Judge Foresees Extended Sentence for Bankman-Fried

(HorizonPost.com) – The Manhattan judge overseeing disgraced cryptocurrency investor Sam Bankman-Fried’s fraud trial refused to grant his request for release, saying that the FTX founder posed a flight risk since he faces a “very long sentence” if convicted, Reuters reported.

In Thursday’s hearing, US District Judge Lewis Kaplan denied Bankman-Fried’s request to be temporarily released on bail during his trial which is scheduled to begin on October 3.

Bankman-Fried was initially released on bail last December and allowed to remain at the home of his parents in California. But on August 11, Judge Kaplan revoked Bankman-Fried’s bail and had him jailed after he found that the FTX founder likely engaged in witness tampering.

Bankman-Fried had argued that his release would allow him to better help in his defense. However, the judge deemed the 31-year-old crypto billionaire a flight risk.

Kaplan told Bankman-Fried’s attorneys that if their client is convicted, he “could be looking at a very long sentence.” He explained that if the trial starts to “look bleak,” there might come a point when Bankman-Fried may “seek to flee” rather than face conviction.

Defense attorney Mark Cohen argued that “nothing in the record” suggested that his client would attempt to flee, noting that Bankman-Fried voluntarily agreed to extradition from the Bahamas after his arrest last December.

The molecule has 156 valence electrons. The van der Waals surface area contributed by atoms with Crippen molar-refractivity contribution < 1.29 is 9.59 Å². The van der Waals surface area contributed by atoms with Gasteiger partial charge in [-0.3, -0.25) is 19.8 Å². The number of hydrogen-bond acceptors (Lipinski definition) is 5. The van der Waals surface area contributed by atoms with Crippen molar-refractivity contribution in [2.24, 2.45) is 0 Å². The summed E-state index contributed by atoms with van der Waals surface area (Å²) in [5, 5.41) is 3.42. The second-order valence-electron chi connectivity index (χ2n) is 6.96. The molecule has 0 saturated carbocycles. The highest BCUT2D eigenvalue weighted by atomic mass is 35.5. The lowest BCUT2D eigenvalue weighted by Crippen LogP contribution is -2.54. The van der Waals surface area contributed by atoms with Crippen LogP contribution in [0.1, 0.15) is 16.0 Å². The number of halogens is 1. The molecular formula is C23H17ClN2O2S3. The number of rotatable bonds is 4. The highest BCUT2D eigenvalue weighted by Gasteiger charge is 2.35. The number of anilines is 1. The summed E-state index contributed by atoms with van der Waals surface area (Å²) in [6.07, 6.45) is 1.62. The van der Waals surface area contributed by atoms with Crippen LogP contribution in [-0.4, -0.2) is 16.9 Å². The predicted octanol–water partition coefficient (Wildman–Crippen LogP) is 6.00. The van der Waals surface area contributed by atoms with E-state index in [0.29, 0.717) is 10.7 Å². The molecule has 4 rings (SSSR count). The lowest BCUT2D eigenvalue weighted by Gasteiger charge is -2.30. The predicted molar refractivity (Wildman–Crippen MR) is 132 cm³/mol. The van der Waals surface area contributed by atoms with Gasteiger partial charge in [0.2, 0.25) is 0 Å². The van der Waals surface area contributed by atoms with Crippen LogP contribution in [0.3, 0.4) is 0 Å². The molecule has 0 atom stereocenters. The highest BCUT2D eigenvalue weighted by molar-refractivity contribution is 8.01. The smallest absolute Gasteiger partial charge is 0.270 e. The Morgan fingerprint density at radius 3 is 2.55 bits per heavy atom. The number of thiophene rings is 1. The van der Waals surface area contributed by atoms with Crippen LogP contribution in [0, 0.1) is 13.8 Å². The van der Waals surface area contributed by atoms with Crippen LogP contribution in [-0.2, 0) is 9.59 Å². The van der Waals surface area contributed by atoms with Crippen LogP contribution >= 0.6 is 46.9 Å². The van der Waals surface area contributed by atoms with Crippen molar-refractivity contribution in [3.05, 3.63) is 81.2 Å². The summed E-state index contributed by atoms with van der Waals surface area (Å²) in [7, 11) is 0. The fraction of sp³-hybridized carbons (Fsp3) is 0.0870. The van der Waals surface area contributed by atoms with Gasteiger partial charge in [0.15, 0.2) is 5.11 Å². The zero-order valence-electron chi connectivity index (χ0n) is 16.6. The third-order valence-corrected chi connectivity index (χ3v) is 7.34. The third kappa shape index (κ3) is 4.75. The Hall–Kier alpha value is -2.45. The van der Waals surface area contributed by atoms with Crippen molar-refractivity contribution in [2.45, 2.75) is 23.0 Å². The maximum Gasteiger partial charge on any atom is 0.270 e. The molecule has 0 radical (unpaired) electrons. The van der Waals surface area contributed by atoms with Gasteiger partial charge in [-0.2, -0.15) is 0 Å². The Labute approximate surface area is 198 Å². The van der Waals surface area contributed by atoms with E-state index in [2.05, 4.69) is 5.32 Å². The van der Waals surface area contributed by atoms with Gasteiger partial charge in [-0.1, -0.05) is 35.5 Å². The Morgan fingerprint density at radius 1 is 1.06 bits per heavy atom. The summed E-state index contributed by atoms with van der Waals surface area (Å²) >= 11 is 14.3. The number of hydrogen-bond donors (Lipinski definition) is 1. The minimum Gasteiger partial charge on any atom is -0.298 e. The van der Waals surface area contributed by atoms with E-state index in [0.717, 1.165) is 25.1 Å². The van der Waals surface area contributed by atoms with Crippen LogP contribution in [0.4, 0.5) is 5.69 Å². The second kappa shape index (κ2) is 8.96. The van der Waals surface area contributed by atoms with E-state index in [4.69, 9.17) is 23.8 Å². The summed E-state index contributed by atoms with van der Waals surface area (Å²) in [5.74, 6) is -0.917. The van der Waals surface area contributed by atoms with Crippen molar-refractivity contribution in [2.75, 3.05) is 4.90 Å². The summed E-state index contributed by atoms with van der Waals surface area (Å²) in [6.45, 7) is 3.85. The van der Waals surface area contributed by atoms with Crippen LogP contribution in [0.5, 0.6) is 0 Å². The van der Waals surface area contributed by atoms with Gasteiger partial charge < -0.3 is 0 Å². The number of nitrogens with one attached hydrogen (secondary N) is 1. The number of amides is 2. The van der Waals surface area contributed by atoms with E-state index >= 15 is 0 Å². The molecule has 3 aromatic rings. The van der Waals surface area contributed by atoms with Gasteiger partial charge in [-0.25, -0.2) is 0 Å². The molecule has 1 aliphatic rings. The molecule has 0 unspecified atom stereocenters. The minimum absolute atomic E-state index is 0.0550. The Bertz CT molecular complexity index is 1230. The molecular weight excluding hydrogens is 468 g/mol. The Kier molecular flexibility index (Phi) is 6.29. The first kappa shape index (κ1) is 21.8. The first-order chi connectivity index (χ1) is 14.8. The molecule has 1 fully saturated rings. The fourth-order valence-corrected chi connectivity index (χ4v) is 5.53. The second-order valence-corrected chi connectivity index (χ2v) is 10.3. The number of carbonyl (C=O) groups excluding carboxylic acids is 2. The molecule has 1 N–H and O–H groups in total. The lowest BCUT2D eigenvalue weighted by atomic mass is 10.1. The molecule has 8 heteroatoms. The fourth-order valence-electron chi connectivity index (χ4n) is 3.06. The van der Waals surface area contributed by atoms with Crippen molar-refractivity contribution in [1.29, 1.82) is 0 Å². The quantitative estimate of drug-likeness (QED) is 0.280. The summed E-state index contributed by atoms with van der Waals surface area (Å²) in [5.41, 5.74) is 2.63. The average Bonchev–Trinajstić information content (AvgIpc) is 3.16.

Bankman-Fried has pleaded not guilty to the fraud and conspiracy charges stemming from the collapse of FTX in November 2022. If convicted, he faces a maximum sentence of 110 years.

Defense attorneys had requested temporary release arguing that they could not confer with him after each day of the trial to prepare him for witnesses and testimony for the next day if he has to be transported back to Brooklyn’s Metropolitan Detention Center.

Federal prosecutor Danielle Kudla argued that in the more than 7 months he was free on bail, the defendant had “ample opportunity to prepare for trial.”

Judge Kaplan said he would arrange for Bankman-Fried to arrive at court at 7:00 a.m. on most days so he could have several hours to speak to his lawyers before testimony begins.

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